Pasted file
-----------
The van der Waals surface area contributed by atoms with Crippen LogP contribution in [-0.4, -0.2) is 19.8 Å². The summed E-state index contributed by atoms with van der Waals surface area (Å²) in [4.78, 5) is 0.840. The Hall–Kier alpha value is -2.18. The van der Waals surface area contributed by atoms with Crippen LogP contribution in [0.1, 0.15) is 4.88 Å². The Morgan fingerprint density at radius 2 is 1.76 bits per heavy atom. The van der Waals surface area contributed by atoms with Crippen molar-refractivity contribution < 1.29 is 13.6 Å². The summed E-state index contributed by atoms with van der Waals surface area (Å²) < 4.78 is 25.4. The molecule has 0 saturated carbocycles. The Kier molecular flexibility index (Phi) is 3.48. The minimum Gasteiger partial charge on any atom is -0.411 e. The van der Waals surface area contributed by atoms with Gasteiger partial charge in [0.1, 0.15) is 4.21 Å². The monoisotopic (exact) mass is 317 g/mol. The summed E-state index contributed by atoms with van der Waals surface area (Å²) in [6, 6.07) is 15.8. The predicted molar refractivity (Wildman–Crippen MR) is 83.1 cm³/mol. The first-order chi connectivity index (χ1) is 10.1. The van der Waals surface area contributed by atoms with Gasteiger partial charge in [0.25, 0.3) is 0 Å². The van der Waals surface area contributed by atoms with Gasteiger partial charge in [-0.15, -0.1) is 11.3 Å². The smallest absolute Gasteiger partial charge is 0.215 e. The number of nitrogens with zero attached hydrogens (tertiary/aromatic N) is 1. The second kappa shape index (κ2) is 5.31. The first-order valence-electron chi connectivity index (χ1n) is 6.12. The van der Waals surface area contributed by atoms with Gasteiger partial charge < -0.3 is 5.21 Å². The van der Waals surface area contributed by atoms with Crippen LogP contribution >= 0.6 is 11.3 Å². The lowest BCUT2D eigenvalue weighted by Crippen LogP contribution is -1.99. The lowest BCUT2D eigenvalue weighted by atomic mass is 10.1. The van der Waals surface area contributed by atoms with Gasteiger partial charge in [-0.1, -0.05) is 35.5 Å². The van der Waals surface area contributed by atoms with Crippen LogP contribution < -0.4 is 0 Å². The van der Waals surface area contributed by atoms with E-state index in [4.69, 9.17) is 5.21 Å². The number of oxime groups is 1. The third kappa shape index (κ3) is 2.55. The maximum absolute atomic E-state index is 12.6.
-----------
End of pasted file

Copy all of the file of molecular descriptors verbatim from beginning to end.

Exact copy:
The van der Waals surface area contributed by atoms with Crippen LogP contribution in [-0.4, -0.2) is 19.8 Å². The summed E-state index contributed by atoms with van der Waals surface area (Å²) in [4.78, 5) is 0.840. The Hall–Kier alpha value is -2.18. The van der Waals surface area contributed by atoms with Crippen LogP contribution in [0.1, 0.15) is 4.88 Å². The Morgan fingerprint density at radius 2 is 1.76 bits per heavy atom. The van der Waals surface area contributed by atoms with Crippen molar-refractivity contribution < 1.29 is 13.6 Å². The summed E-state index contributed by atoms with van der Waals surface area (Å²) < 4.78 is 25.4. The molecule has 0 saturated carbocycles. The Kier molecular flexibility index (Phi) is 3.48. The minimum Gasteiger partial charge on any atom is -0.411 e. The van der Waals surface area contributed by atoms with Gasteiger partial charge in [0.1, 0.15) is 4.21 Å². The monoisotopic (exact) mass is 317 g/mol. The summed E-state index contributed by atoms with van der Waals surface area (Å²) in [6, 6.07) is 15.8. The predicted molar refractivity (Wildman–Crippen MR) is 83.1 cm³/mol. The first-order chi connectivity index (χ1) is 10.1. The van der Waals surface area contributed by atoms with Gasteiger partial charge in [0.25, 0.3) is 0 Å². The van der Waals surface area contributed by atoms with Gasteiger partial charge in [-0.15, -0.1) is 11.3 Å². The smallest absolute Gasteiger partial charge is 0.215 e. The number of nitrogens with zero attached hydrogens (tertiary/aromatic N) is 1. The second kappa shape index (κ2) is 5.31. The first-order valence-electron chi connectivity index (χ1n) is 6.12. The van der Waals surface area contributed by atoms with Gasteiger partial charge < -0.3 is 5.21 Å². The van der Waals surface area contributed by atoms with Crippen LogP contribution >= 0.6 is 11.3 Å². The lowest BCUT2D eigenvalue weighted by Crippen LogP contribution is -1.99. The lowest BCUT2D eigenvalue weighted by atomic mass is 10.1. The van der Waals surface area contributed by atoms with Gasteiger partial charge in [-0.1, -0.05) is 35.5 Å². The van der Waals surface area contributed by atoms with Crippen LogP contribution < -0.4 is 0 Å². The van der Waals surface area contributed by atoms with E-state index in [4.69, 9.17) is 5.21 Å². The number of oxime groups is 1. The third kappa shape index (κ3) is 2.55. The maximum absolute atomic E-state index is 12.6.